A bit more mainstream, in the very odd sequel to Charlie and the Chocolate Factory, sweet Charlie Bucket travels with Willy Wonka in the glass elevator. The possibilities are endless—aging backwards, for example. The inventiveness doesn’t always quite work, but that’s part of the magic. You, the reader, can imagine just as well as the author. You can create worlds and ideas. Who knows how it all will turn out?
Being a child is lonely
We forget this as we grow up. Children don’t know that other people feel the same way that they do. Other people are afraid and ashamed, nervous and awkward. It is all new and feels overwhelming—until you read. The kids in Dahl’s books have real problems—messy families, naughty ideas, trouble at school. They go to the doctor, get their letters mixed up when they read, don’t get enough to eat. The books let children know that their personal, isolating experiences are actually universal experiences. To see a piece of yourself on the page—a piece you want to hide—is a powerful moment in a child’s life. It is an empathetic connection with the rest of the world.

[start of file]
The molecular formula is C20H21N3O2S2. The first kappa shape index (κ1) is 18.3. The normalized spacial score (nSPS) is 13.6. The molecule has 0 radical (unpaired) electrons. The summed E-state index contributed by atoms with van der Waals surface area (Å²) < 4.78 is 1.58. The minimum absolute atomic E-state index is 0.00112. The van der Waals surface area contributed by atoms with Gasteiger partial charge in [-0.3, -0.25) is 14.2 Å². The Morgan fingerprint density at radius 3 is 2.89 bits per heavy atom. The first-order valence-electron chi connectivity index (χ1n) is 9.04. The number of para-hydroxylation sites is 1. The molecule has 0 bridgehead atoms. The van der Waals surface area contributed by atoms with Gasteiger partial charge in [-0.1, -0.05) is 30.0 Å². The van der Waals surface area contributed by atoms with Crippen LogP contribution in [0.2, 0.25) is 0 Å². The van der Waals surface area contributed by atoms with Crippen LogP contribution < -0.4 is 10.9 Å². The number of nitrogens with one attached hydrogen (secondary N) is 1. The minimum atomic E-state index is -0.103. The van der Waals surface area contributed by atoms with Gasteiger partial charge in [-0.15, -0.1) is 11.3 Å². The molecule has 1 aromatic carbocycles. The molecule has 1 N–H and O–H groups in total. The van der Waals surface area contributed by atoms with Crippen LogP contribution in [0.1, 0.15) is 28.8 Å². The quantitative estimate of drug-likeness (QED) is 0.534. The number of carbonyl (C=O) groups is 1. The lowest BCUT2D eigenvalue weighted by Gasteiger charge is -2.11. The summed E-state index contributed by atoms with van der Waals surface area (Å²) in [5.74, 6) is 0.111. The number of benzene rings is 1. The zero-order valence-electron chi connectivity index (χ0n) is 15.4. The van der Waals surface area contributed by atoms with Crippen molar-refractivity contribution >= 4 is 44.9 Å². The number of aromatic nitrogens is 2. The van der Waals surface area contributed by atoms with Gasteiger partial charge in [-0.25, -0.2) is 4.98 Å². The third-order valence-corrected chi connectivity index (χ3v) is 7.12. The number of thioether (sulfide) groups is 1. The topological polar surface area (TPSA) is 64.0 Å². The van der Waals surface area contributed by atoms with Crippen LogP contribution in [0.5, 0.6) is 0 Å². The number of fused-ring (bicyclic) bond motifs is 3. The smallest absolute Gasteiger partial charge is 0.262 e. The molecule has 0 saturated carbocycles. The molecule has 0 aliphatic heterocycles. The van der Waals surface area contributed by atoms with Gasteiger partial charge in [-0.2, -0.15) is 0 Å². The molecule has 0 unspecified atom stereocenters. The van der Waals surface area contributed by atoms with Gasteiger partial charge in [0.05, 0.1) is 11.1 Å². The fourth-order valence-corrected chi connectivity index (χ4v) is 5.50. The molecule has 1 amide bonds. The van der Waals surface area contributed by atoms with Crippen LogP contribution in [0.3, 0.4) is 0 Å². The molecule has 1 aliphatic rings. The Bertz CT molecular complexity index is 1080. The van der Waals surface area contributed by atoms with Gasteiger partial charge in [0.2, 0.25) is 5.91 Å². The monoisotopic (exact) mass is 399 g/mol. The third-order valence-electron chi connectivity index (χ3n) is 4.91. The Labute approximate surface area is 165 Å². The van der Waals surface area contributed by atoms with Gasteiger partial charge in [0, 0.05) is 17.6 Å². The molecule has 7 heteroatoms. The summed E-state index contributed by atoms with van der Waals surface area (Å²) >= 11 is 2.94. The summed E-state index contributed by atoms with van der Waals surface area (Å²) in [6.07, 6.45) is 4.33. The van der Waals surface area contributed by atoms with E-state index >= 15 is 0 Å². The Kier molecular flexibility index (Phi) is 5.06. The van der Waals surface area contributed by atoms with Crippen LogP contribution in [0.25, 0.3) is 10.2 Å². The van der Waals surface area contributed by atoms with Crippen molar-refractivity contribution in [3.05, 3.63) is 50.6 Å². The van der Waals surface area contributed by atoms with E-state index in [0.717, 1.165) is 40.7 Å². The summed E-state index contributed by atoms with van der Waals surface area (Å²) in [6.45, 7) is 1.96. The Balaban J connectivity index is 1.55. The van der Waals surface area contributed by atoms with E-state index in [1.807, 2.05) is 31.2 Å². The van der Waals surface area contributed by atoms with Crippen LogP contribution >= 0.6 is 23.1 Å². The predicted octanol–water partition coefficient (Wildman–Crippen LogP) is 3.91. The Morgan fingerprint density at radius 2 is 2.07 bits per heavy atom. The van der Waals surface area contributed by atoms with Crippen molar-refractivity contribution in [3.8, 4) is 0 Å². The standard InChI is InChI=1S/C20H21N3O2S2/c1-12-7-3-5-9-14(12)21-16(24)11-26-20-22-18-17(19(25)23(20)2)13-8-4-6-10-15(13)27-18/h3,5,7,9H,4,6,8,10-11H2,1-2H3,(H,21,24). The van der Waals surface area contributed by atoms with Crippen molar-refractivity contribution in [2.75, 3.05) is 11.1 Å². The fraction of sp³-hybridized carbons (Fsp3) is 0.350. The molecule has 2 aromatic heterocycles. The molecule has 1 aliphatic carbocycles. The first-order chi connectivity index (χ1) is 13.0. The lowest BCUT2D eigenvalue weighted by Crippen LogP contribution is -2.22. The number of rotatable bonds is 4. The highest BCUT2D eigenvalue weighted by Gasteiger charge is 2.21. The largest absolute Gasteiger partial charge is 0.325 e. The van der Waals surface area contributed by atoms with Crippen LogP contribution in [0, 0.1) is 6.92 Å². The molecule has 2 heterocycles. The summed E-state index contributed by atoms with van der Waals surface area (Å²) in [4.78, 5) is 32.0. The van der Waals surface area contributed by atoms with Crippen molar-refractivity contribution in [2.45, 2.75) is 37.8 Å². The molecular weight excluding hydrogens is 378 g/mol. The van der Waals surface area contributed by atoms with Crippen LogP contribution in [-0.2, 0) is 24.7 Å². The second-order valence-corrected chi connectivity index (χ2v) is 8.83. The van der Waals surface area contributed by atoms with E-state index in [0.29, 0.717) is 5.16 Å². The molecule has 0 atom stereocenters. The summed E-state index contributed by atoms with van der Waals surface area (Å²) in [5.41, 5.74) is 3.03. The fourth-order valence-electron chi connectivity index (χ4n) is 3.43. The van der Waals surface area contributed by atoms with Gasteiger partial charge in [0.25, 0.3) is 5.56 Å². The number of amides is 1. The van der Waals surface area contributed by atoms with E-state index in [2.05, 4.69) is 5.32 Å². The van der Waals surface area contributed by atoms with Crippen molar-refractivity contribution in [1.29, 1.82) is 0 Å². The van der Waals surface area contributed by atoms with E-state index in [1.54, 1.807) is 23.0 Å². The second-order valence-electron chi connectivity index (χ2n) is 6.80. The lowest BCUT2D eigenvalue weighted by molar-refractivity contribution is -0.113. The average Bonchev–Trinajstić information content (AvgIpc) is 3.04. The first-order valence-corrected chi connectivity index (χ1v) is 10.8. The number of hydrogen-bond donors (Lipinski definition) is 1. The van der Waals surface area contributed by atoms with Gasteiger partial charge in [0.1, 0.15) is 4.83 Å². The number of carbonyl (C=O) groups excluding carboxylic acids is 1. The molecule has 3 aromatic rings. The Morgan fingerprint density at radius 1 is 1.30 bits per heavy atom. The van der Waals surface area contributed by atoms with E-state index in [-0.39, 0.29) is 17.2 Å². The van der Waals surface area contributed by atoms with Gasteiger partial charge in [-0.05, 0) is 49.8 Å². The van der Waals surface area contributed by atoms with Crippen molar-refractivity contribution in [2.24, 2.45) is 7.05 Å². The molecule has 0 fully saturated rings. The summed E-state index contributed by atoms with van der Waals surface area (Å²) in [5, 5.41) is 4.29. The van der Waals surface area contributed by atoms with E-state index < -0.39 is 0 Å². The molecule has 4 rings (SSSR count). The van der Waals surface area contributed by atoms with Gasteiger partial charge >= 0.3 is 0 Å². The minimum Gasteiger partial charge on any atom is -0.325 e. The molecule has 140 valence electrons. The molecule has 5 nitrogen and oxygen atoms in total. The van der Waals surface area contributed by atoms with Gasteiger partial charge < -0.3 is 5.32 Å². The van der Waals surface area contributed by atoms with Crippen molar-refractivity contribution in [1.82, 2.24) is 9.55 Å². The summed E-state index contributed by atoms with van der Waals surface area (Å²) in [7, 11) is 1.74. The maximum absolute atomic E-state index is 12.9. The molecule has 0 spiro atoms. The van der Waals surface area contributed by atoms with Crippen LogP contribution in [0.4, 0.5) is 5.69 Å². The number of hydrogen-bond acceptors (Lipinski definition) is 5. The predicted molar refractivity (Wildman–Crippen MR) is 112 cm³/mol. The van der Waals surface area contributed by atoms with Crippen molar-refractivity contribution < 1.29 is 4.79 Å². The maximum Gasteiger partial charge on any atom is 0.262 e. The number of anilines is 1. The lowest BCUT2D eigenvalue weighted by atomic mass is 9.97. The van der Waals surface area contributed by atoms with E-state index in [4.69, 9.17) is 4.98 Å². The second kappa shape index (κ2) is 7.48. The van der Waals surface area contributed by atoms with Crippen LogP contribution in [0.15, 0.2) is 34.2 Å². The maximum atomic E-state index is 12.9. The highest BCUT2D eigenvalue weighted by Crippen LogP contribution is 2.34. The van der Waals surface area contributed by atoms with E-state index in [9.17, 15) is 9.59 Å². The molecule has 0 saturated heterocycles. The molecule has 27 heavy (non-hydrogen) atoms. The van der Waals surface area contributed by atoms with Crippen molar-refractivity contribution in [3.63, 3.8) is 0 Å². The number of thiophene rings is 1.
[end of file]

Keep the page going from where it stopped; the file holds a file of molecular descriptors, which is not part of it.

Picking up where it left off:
Laughter is the best medicine
Laughter researcher Robert Provine has found babies laugh 300 times a day, while adults laugh only 20 times. Kids are definitely closer to that baby number, at least in my house. Life is hard, even when you are a kid. Laughing helps. Things are silly—bodies, animals, sounds, friends. Taking the time to laugh relieves stress and makes things just a little better. Dahl knows a bit of silly goes a long way. If you don’t believe me, take a look at any of Quentin Blake’s drawings in any of Roald Dahl’s books. These are not serious works of art. They have one purpose: to make you laugh. And that, from a 100 years away, is Dahl’s enduring message: We all struggle. Life is ridiculous. But we are not alone.